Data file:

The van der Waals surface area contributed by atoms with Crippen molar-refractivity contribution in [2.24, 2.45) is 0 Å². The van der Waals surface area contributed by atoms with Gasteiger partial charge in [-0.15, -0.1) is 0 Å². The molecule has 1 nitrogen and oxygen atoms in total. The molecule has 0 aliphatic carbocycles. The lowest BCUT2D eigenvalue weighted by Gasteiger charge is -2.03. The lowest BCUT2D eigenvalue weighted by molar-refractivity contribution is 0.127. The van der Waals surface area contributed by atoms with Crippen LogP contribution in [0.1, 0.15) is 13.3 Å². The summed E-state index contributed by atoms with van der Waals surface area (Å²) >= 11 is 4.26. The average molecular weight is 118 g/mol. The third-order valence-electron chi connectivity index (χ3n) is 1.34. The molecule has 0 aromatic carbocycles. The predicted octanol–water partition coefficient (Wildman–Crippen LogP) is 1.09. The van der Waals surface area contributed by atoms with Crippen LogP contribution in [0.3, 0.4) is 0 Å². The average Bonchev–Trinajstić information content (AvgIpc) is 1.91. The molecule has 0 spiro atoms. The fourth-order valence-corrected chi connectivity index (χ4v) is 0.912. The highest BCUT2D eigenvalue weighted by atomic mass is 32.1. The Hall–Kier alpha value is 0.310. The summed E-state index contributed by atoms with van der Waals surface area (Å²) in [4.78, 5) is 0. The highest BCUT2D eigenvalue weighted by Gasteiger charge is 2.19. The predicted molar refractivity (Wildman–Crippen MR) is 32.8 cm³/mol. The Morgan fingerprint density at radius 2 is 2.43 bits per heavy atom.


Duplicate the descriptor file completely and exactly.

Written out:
The van der Waals surface area contributed by atoms with Crippen molar-refractivity contribution in [2.24, 2.45) is 0 Å². The van der Waals surface area contributed by atoms with Gasteiger partial charge in [-0.15, -0.1) is 0 Å². The molecule has 1 nitrogen and oxygen atoms in total. The molecule has 0 aliphatic carbocycles. The lowest BCUT2D eigenvalue weighted by Gasteiger charge is -2.03. The lowest BCUT2D eigenvalue weighted by molar-refractivity contribution is 0.127. The van der Waals surface area contributed by atoms with Crippen LogP contribution in [0.1, 0.15) is 13.3 Å². The summed E-state index contributed by atoms with van der Waals surface area (Å²) >= 11 is 4.26. The average molecular weight is 118 g/mol. The third-order valence-electron chi connectivity index (χ3n) is 1.34. The molecule has 0 aromatic carbocycles. The predicted octanol–water partition coefficient (Wildman–Crippen LogP) is 1.09. The van der Waals surface area contributed by atoms with Crippen LogP contribution in [0.3, 0.4) is 0 Å². The average Bonchev–Trinajstić information content (AvgIpc) is 1.91. The molecule has 0 spiro atoms. The fourth-order valence-corrected chi connectivity index (χ4v) is 0.912. The highest BCUT2D eigenvalue weighted by atomic mass is 32.1. The Hall–Kier alpha value is 0.310. The summed E-state index contributed by atoms with van der Waals surface area (Å²) in [4.78, 5) is 0. The highest BCUT2D eigenvalue weighted by Gasteiger charge is 2.19. The predicted molar refractivity (Wildman–Crippen MR) is 32.8 cm³/mol. The Morgan fingerprint density at radius 2 is 2.43 bits per heavy atom.